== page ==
Bladder Cancer

Modified on 2009/10/14 21:52 by admin
The bladder is a hollow organ in the lower abdomen. It stores urine, the liquid waste produced by the kidneys. Urine passes from each kidney into the bladder through a tube called a ureter.

An outer layer of muscle surrounds the inner lining of the bladder. When the bladder is full, the muscles in the bladder wall can tighten to allow urination. Urine leaves the bladder through another tube, the urethra.

The wall of the bladder is lined with cells called transitional cells and squamous cells. Of the 50,000 new cases of bladder cancer diagnosed every year in the United States, more than 90 percent begin in the transitional cells. This type of bladder cancer is called transitional cell carcinoma. About 8 percent of bladder cancer patients have squamous cell carcinomas.

The exact cause of bladder cancer is unknown, although there are certain risk factors that may increase a person's chance of developing the disease. Risk factors include age, use of tobacco, infections, race, gender (three times as many men as women develop bladder cancer) and family history of the disorder.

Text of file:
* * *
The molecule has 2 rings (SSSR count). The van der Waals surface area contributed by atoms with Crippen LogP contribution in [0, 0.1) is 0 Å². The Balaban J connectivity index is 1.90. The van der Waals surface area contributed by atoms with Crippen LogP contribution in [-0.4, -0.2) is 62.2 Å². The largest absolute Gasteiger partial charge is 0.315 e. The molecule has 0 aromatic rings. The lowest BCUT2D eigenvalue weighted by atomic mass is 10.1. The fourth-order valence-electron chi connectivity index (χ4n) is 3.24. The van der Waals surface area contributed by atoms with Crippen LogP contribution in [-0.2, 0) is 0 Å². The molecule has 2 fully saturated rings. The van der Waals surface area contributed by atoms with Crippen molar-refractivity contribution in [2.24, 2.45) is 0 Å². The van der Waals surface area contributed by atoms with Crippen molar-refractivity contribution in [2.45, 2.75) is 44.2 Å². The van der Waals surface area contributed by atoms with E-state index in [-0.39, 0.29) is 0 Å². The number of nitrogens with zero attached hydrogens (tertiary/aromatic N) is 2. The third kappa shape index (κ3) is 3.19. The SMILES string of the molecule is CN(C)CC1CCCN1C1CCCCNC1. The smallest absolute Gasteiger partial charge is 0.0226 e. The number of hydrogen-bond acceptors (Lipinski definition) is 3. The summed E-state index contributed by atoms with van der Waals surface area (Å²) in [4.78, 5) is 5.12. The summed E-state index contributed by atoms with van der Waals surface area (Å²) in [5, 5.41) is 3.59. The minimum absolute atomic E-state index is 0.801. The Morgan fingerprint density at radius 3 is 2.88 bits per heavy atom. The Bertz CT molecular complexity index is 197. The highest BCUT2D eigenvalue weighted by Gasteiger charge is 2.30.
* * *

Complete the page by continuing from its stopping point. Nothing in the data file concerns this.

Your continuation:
Symptoms of bladder cancer include, but may not be limited to, blood in the urine (making the urine slightly rusty to deep red), pain during urination, and frequent urination, or feeling the need to urinate without results.

People with bladder cancer have many treatment options. They may have surgery, radiation therapy, chemotherapy, or biological therapy. Some patients get a combination of therapies.

Bladder cancer was recently linked to dyes containing benzidine.

See Also

  1. Bladder Control & Urination Problems: Overview
  2. Benzidine
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